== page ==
Some of the results for this procedure are referenced below:
In the FDA study, one year after the procedure:
- 100% of participants could pass a driving test without glasses or contact lenses
- 98% of participants could see 20/20 or better without glasses or contact lenses
- 70% of participants could see better than 20/20 without glasses or contact lenses
In addition, many participants reported that they had clearer, better vision both during the day and at night, compared to their vision with glasses or contact lenses before the procedure.
Scan and mapping of the eye and cornea was relatively simple and painless. It involved the use of eye drops that dilated the pupils and made me very sensitive to light for about an hour. While the drops were activated, I sat and looked into a device where a bright light shined into the eye. During this time period, I was told to focus into the center of the light. After doing this several times, the scanning and mapping was complete. As I was told, this set of measurements was then stored onto a memory card and was later inserted into the laser where it guided the laser's reshaping of the cornea.
The period just prior to the actual surgery was the time when my mind began to wander to thoughts of doubt. What if something goes wrong? What if I can't see then what will I do? Will night vision be a problem for me with a halo or starbursts? And when my son Nick asked the blunt and disturbing question, "Dad, can this make you go blind, then why are you doing it?" All of these questions began to make me think that wearing glasses might not be so bad after all. After reassurances from friends that had great experiences and my eyes stopped watering, I set the final date.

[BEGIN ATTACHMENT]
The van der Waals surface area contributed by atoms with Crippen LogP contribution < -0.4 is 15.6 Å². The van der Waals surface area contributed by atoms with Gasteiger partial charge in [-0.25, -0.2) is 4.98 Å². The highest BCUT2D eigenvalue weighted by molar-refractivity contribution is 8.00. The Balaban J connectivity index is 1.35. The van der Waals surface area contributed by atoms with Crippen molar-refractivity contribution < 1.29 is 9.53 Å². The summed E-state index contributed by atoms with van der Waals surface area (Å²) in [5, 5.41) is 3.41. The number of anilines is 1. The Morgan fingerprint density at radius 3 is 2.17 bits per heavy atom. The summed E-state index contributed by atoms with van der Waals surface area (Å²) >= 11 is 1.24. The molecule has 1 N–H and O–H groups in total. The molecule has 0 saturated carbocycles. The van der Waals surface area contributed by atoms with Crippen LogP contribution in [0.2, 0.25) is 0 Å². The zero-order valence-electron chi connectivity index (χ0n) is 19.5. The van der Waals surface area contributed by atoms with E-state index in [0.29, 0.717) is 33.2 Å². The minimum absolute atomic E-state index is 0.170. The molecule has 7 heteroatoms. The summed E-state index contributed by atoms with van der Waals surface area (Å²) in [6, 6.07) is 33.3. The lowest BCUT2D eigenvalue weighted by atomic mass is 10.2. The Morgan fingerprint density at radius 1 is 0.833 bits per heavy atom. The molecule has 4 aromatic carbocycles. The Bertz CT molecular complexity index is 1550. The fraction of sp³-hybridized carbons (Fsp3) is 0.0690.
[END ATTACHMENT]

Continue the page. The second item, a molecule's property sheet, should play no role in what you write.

The Day of the Procedure
I was a bit anxious on the day of the actual surgery but was now determined to get it done. I was situated into a chair that reclines slightly with the head a little lower. Eye drops were placed in the eyes for numbing and the immediate area on the face surrounding the eyes were coated with an antiseptic. Each eye was done one at a time. A device then clamped onto the eyelid of the surgery eye to hold it open while the procedure continued. The next step was a rather odd experience but the doctor prepared me for it. At this time a device created suction on the eyeball itself and I could feel the pressure as it pulled, but it was not painful. The doctor explained that at some point that my vision would go totally dark. The purpose of this is to hold the eyeball in place.